Which Gen Is Most Tech-Savvy? A Workforce Dilemma
Part one of a four-part series covering Ivanti’s latest research. Get the full series:
- Red Flag Reluctance: The Risk to Cybersecurity
- International Inconsistencies: How Cybersecurity Preparedness Varies Across Countries
- Taking a Real Look at Hidden Risk
According to new cybersecurity research by Ivanti, the employees who are the most tech-savvy aren’t necessarily the ones we’d presume, demographically speaking. Why is that? And what are the issues it creates for an enterprise?
For a new report, Ivanti surveyed 6,500 executive leaders, cybersecurity professionals and office workers across the globe to get a better understanding of:
- Employees’ attitudes toward cybersecurity and their perceived role in defending organizations.
- Security professionals’ diagnoses of key challenges and vulnerabilities.
- Leaders’ tech behaviors, as well as their level of buy-in to cybersecurity strategy.
Some of the results were, in a word, surprising. And that starts with what we’ll examine in this first article in a four-part series about the hidden threats facing even those organizations that have solid cybersecurity programs in place.
The opposite of expectations
Many assume older employees are less tech savvy — and therefore more likely to engage in risky behaviors. In fact, our research found that the opposite is true.
Younger professionals (those under 40) are significantly more likely to disregard important security guidelines compared to Gen X and older. This is true about performing password hygiene, clicking on phishing links and sharing devices with family and friends.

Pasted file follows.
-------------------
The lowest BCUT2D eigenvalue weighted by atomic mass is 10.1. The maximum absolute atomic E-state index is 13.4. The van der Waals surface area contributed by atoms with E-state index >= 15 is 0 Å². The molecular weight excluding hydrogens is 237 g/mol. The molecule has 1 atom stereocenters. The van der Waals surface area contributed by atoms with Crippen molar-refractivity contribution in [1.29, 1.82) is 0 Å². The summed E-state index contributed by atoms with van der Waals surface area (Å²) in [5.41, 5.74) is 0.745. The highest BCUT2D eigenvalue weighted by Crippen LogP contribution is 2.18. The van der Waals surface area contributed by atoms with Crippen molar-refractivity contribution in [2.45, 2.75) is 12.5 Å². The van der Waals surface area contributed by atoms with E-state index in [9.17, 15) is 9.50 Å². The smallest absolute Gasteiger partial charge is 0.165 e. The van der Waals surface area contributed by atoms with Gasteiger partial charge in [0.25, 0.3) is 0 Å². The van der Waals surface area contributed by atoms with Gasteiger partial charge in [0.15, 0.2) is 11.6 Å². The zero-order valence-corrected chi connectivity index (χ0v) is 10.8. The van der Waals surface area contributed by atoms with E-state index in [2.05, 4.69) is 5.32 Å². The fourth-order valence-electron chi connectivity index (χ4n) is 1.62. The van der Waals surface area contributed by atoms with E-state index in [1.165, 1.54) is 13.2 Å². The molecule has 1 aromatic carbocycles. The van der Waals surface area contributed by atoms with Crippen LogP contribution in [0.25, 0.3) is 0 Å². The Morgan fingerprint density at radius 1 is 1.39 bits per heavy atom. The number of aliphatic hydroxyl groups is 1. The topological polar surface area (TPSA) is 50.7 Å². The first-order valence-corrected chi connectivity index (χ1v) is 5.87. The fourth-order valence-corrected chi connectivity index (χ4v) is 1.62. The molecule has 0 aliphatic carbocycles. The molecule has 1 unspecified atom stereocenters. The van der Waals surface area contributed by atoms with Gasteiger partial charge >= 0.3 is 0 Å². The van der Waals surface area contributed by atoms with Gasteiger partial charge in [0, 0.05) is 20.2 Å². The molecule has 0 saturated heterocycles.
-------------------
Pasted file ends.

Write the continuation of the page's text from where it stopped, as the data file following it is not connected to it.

Why it matters
These oversights, lapses and shortcuts add up to significantly higher security vulnerabilities with younger employees.
Stereotypes about age-based tech savviness may be leading organizations astray. And the problem isn't only related to cyberhygiene (e.g., password habits, sharing devices); the research shows younger professionals are also less likely to report red flags when they encounter them.
Among those 40 and under, 77% said they reported the last phishing email or message they received, compared to 88% of those over 40. The most common reason for not reporting? “I didn’t think reporting was important.”
Stereotypes about older workers are particularly insidious because tech workers skew younger — and so may be more likely to believe their older colleagues are uninformed or vulnerable.
For example, a study of 2,250 professionals in the UK found tech workers viewed colleagues as “over the hill” and “too old for their job” when they reached 38 years old. (Keep in mind, this is in relation to their tech industry peers, not average employees, who are less likely to be tech savvy.)
Solution? Automate cybersecurity “savvy”
These findings underline why organizations need to rely less on employees’ individual judgment and more on tech interventions that make rule-following effortless.
Even better: deploy automations that run behind the scenes such that your end users aren’t even aware they exist.
“Assuming that younger employees are more security-conscious and tech-savvy is outdated and even dangerous. Organizations should road test these assumptions by conducting internal research that captures their own employees' attitudes about security risk and their part in managing it.”
Daniel Spicer, Chief Security Officer, Ivanti
In the next post in this series, we’ll examine the hidden threat that comes from employee reluctance to raise red flags about cybersecurity dangers.